What is Tyranny?

Mine:  Tyranny is contempt for personal freedom, democracy and the rule of law.  (In other words, President Trump.)

1.  arbitrary or unrestrained exercise of power; despotic abuse of authority.
Synonyms: despotism, absolutism, dictatorship.
2.  the government or rule of a tyrant or absolute ruler.
3.  a state ruled by a tyrant or absolute ruler.
oppressive or unjustly severe government on the part of any ruler.
5.  undue severity or harshness.
6.  a cruel or harsh act or proceeding; an arbitrary, oppressive, or tyrannical action.

1 :  oppressive power every form of tyranny over the mind of man — Thomas Jefferson; especially :  oppressive power exerted by government – the tyranny of a police state
2a : government in which absolute power is vested in a single ruler; especially :  one characteristic of an ancient Greek city-state
2b :
the office, authority, and administration of a tyrant
3 :  a rigorous condition imposed by some outside agency or force – living under the tyranny of the clock — Dixon Wecter
4 :  an oppressive, harsh, or unjust act :  a tyrannical act – workers who had suffered tyrannies

The majority of us grew up in tyrannical families.  We didn’t, and probably still don’t, think of them that way.  However, one or both our parents made decisions for us.  While we may have been offered some pool of alternatives, the extent and depth of that pool was limited by the moods, views and intelligence of those parents.  Better parents offered explanations.  Poor ones punished questions.

In my family, my choices were shaped by my gender, my health, and my need to please.  I first rebelled about a mandatory bedtime at the age of 12 years.  If I got to school on time, my grades didn’t suffer, and I didn’t disturb anyone else, I chose when I went to bed.  In my case, that meant when I stopped reading and turned out my light.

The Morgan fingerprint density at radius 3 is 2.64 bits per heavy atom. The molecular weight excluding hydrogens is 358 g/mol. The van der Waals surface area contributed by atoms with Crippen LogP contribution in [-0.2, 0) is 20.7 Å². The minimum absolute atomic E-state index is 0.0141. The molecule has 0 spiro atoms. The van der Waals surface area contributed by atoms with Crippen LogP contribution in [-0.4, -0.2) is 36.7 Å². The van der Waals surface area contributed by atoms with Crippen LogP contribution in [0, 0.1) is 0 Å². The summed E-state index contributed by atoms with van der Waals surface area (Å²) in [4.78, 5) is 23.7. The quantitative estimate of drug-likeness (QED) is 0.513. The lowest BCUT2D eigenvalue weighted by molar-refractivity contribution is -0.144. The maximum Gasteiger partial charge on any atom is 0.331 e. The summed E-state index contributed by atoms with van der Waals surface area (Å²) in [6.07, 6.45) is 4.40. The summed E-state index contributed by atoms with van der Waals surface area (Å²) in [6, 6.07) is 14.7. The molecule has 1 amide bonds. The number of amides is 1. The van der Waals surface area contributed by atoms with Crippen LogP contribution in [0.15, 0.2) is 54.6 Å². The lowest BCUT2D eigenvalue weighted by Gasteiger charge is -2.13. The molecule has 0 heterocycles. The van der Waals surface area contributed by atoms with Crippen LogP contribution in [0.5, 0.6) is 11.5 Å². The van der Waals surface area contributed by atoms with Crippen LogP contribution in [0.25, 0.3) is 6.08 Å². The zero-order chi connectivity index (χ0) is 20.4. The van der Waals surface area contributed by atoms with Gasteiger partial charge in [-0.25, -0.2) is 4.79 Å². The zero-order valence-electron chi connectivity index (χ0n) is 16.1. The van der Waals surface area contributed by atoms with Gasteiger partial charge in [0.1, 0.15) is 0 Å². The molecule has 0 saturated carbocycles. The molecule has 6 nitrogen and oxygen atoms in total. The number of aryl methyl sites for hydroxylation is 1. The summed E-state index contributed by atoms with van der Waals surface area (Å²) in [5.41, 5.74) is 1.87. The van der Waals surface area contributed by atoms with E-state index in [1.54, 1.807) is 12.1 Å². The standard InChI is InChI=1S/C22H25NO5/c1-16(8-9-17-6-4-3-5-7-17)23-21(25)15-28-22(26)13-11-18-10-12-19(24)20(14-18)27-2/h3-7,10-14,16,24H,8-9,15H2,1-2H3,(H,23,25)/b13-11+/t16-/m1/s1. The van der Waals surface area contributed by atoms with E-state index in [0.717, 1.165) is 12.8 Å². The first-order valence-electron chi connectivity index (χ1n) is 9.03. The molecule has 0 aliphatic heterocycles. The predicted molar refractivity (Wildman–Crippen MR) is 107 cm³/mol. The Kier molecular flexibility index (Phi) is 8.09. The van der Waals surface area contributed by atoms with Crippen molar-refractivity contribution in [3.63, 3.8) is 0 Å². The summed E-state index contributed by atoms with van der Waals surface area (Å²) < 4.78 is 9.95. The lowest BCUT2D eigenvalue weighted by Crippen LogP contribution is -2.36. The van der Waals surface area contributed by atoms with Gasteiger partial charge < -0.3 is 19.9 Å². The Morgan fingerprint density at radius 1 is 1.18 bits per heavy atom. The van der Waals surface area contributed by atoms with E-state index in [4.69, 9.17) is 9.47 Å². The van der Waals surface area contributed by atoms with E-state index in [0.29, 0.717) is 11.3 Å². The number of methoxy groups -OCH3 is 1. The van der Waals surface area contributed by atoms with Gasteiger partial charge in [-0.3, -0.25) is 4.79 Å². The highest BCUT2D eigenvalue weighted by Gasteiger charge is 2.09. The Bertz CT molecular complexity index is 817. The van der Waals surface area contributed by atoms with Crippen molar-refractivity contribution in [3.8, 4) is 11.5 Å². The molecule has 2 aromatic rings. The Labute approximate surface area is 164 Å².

Over time, I fought against restrictions and decisions that were clearly based on the chance (often unlikely) that I’d get sick or be injured or my female gender.  I was passionate, but I hated confrontation.  I hated confrontation because others didn’t just argue about the issue, they made arguments personal.  I wanted consensus.  If that failed and the issue primarily affected me or affected only me, I wanted my decision to be the final and I wanted veto authority.

Civil society requires a certain level of respect for standards, rules and traditions.  Narcissism and selfishness are the extremes of individualism, but tyranny (and fascism) is the extreme of conformity.  If you let someone else think for you, you give away your power.  When a power vacuum occurs, someone will fill it.  If you give up collective action, you give up social power.  If you fail to vote or vote based on false information and a short attention span, you give up control of your life, your community, your state and your country.  You slip into that childish mindset.  You conform.

We stopped paying attention … we left politics and government to crooks and the power-hungry … we gave away our power .. we gave away our consent by inaction … we enabled tyranny … we enabled Donald Trump and the Republicans.  The biggest things we gave away were critical thinking and civility.  We still have institutions to defend, the use of protest and collective action and the free flow of information.  We need to make sure that doesn’t change.

What do you think?

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